Nobel winner Baruch Blumberg dies

Baruch Blumberg helped identify Hepatitis B virus & served as the 1st chief of NASA`s Astrobiology Institute.

Washington: Baruch Blumberg, who won the Nobel Prize for helping identify the Hepatitis B virus and who
served as the first chief of NASA`s Astrobiology Institute,
has died at the age of 85, NASA said.

Blumberg died of an apparent heart attack while
attending a NASA conference in California on Tuesday, the US
space agency said in a statement.

"Barry Blumberg was a great biochemist and
researcher," said Ames Center Director Pete Worden.

"He was a leading light in the scientific community
and a great humanitarian. He also was a loyal and supportive
friend to NASA, Ames Research Center and the nation`s space

Blumberg headed the NASA Astrobiology Institute from
1999 to 2002, and won the 1976 Nobel Prize in Medicine for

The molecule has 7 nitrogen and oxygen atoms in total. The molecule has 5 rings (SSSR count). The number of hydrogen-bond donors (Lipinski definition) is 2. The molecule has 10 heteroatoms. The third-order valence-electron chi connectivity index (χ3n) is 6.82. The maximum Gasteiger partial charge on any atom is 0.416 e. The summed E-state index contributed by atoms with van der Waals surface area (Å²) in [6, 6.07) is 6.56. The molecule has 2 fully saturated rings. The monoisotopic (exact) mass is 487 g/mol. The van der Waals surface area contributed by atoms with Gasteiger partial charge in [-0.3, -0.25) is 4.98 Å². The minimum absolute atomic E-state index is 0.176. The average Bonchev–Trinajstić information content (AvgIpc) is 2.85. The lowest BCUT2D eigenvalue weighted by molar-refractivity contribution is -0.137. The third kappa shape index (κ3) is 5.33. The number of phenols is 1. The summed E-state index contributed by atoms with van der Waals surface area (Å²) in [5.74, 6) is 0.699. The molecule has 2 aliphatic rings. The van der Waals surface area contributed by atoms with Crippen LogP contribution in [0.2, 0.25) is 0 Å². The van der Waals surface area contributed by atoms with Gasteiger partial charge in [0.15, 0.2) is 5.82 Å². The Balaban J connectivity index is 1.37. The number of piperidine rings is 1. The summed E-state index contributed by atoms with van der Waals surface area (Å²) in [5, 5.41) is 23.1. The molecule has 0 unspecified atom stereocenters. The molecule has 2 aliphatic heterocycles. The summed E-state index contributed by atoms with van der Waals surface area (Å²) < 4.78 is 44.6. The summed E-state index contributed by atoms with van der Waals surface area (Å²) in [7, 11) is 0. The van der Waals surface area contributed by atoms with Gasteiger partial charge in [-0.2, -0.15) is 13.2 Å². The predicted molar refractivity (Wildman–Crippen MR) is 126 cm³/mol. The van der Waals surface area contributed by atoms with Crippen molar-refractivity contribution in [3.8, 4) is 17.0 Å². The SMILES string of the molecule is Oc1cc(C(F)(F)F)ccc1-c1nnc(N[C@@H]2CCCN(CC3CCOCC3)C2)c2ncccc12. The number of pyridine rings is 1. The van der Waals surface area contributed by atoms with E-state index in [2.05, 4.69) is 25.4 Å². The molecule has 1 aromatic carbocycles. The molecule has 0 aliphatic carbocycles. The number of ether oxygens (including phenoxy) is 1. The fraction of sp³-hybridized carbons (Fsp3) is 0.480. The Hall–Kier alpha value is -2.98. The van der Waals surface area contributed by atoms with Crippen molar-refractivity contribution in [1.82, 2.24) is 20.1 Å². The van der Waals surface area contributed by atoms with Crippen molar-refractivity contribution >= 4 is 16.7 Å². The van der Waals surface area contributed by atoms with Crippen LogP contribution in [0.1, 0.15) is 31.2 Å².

identifying the Hepatitis B virus.

He shared the prize that year with D. Carleton
Gajdusek, who was known for his work on infectious viral
diseases. Gajdusek, who pled guilty to one charge of molesting
a young boy and served jail time for pedophilia, died in 2008.
Blumberg was described as a "great man" by former NASA
Administrator Daniel Goldin.

"Barry saved lives through his research on the
Hepatitis B virus. He also inspired a whole generation of
people worldwide through his work in building the NASA
Astrobiology Institute," he said.

"Our planet is an improved place as a result of
Barry`s few short days in residence."

Astrobiology is the study of life in the universe and
the search for life forms beyond what is known on Earth.